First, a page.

REVIEW: ‘Hungry Hearts’ (2015)

Hungry HeartsYou gotta see Hungry Hearts to believe it.  I don’t even know how to start describing the style of this movie… imagine that Blue is the Warmest Colour and The King’s Speech had a baby, and fed it a diet of Repulsion and A Clockwork Orange.  And that serves as quite a counterpoint to the actual story, which is the stuff of soapy, made-for-TV Lifetime movies starring Sharon Lawrence.  The film left me speechless at the end, because even though I was heavily emotionally invested, I couldn’t quite believe what I had just seen.

We begin with one of those Meet Cutes common to Hollywood romances.  In a Chinese Restaurant, Mina enters the restroom, not realising it is already occupied by Jude, who is having some sort of horrifically smelly diarrhoeic episode.  But oops!, the door gets stuck, giving the pair some time to apologise profusely to each other, talk for a bit, develop an attraction, fall in love, and get married.

Okay, that doesn’t all happen in the restroom, but it does happen at a nice, brisk pace.  You quickly surmise this is not a Hollywood romance.  Director Saverio Costanzo provides brief snippets of scenes—Mina and Jude’s wedding reception, the two of them making love, Mina sitting on the toilet peeing on a white stick—separated by gentle fades to black.  It’s understated, impressionistic.  His wide-angle lenses slowly get wider.

Hungry Hearts

The pace slows a bit once Mina gets pregnant.  She wants a natural birth at home, but her vegan diet has caused her to be dangerously underweight—a c-section is in order.  Once her son is born, her obsession with ‘naturalness’ and ‘purity’ rises.  She won’t feed her son baby food or formula, preferring homemade food from her rooftop garden.  When Jude notices that his son has had a fever for over a week, she replies, ‘His body must learn to defend itself on its own!’  A strange thing to say for a woman who never lets her baby outdoors, and makes everyone remove their shoes and wash their hands before entering the apartment.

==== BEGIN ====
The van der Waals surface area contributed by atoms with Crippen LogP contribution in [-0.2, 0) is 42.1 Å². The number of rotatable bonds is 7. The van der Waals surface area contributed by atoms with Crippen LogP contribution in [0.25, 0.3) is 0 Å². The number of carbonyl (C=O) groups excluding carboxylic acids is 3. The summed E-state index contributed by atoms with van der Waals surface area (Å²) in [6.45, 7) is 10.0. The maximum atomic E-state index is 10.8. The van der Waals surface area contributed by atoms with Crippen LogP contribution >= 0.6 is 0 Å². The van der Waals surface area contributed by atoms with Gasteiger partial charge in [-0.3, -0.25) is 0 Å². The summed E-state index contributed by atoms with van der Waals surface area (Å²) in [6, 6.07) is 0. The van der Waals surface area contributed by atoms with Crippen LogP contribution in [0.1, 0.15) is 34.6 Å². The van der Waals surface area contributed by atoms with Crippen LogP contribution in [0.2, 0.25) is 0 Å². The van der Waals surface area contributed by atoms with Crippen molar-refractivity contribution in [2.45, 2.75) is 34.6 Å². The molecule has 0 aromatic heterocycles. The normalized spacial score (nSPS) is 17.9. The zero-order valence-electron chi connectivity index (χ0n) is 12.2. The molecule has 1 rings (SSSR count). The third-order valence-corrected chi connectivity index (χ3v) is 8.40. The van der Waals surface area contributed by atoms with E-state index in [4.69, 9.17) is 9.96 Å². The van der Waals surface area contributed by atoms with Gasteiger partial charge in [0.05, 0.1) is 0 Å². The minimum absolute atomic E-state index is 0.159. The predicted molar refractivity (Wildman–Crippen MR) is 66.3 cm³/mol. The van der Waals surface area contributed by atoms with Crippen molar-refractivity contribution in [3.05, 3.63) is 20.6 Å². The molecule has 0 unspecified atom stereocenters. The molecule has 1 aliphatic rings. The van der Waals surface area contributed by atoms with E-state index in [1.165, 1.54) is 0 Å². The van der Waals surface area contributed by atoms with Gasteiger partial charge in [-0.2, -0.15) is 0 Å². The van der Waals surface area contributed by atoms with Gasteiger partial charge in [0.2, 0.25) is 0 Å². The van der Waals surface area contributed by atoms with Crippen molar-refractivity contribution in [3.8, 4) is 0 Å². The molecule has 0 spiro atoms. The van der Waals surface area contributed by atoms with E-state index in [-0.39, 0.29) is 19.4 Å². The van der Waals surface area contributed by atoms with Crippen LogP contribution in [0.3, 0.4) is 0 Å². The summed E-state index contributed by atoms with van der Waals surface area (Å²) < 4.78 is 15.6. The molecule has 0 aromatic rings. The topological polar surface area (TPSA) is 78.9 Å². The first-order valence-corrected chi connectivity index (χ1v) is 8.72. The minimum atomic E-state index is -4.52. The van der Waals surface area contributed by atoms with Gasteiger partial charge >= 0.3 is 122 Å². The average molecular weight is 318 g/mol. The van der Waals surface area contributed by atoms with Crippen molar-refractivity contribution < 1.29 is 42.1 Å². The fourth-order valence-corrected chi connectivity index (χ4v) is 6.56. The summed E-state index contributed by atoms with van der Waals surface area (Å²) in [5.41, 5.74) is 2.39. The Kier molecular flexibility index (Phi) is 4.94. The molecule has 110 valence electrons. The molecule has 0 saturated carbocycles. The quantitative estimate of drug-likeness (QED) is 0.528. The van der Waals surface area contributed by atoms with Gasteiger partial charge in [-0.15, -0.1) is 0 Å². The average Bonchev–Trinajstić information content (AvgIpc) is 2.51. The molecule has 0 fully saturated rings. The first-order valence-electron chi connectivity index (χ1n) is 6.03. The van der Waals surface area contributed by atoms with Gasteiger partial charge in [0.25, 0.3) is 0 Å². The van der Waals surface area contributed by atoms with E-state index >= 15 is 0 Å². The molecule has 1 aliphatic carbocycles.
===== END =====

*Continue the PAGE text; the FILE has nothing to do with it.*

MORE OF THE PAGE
This is too much for Jude.  He sneaks his son away to a doctor, who tells him the baby is grossly malnourished, and therefore not growing.  So Jude has to do more sneaking: coming home from work in the middle of the day, he whisks his son off to a church just to give him some Gerber.  Mina is none too pleased to discover this, and starts spooning the baby a laxative to cleanse him of Jude’s ‘poison.’  Jude gets more desperate, which makes Mina more desperate…  There is weeping, and gnashing of teeth.

Hungry Hearts

I’m not being coy by using terms like ‘the baby,’ ‘their son,’ etc.  The child is not named throughout the entire film.  From the very first scene in the bathroom, Costanzo strips away anything not directly related to this couple and their power struggle.  It makes Hungry Hearts seem distant, lonely—like it’s happening in the deep vacuum of space.  This intensity ceases only at the film’s explosive ending, which, to make a significant understatement, is a doozy.  It quite figuratively blows up in your face, leaving you holding the scraps and embers of the film you just watched.

Both Adam Driver and Alba Rohrwacher won a Volpi Cup (the best acting award presented by the Venice Film Festival—prestigious) for their roles as Jude and Mina, respectively.  As written, Mina could have been an intolerable shrew, but Rohrwacher’s performance is internal.  She plays her as a woman sinking ever deeper into insanity, using her face and body to turn Mina into a kind of suffering sin eater.  Adam Driver, so great in recent films like Paterson, is here sensitive but stern, emotional but forceful.  He never gives into the temptation to overplay Jude; he remains subtle and heartbreaking throughout.  It is his performance alone keeping Hungry Hearts firmly rooted in the real world.

Hungry Hearts

The story is pretty sensationalistic, and I’ve already mentioned how soap-opera-like it gets.  But soap operas remain popular because they suck you in, by god.  Hungry Hearts made me audibly gasp, and at several points shout some much needed advice to the characters on the screen, who ignorantly and rudely proceeded to ignore me.  (I then had to apologise to my dog for making such a ruckus.)  The film doesn’t have anything resembling a point.  It’s faintly ludicrous, and Costanzo’s filmmaking techniques reach the top of ‘over-the-top.’  I can’t go so far as to say that I liked it.  But damn was it entertaining.

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